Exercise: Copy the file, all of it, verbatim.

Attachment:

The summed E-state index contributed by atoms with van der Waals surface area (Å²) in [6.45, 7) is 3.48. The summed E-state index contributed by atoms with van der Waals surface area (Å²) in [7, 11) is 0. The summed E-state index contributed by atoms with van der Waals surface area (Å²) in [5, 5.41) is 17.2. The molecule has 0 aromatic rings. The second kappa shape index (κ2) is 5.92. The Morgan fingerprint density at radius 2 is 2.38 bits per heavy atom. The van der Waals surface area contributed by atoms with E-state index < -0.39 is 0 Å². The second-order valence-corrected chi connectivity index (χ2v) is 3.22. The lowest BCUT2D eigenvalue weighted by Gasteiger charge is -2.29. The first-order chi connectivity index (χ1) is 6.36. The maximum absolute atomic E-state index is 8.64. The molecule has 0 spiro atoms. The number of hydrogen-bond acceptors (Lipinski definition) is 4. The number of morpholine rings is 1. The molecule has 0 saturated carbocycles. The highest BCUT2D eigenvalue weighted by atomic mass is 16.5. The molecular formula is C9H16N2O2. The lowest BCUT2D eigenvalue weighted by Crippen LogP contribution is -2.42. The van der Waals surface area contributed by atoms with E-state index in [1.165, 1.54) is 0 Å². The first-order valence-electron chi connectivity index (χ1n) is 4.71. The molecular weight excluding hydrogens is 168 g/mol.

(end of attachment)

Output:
The summed E-state index contributed by atoms with van der Waals surface area (Å²) in [6.45, 7) is 3.48. The summed E-state index contributed by atoms with van der Waals surface area (Å²) in [7, 11) is 0. The summed E-state index contributed by atoms with van der Waals surface area (Å²) in [5, 5.41) is 17.2. The molecule has 0 aromatic rings. The second kappa shape index (κ2) is 5.92. The Morgan fingerprint density at radius 2 is 2.38 bits per heavy atom. The van der Waals surface area contributed by atoms with E-state index < -0.39 is 0 Å². The second-order valence-corrected chi connectivity index (χ2v) is 3.22. The lowest BCUT2D eigenvalue weighted by Gasteiger charge is -2.29. The first-order chi connectivity index (χ1) is 6.36. The maximum absolute atomic E-state index is 8.64. The molecule has 0 spiro atoms. The number of hydrogen-bond acceptors (Lipinski definition) is 4. The number of morpholine rings is 1. The molecule has 0 saturated carbocycles. The highest BCUT2D eigenvalue weighted by atomic mass is 16.5. The molecular formula is C9H16N2O2. The lowest BCUT2D eigenvalue weighted by Crippen LogP contribution is -2.42. The van der Waals surface area contributed by atoms with E-state index in [1.165, 1.54) is 0 Å². The first-order valence-electron chi connectivity index (χ1n) is 4.71. The molecular weight excluding hydrogens is 168 g/mol.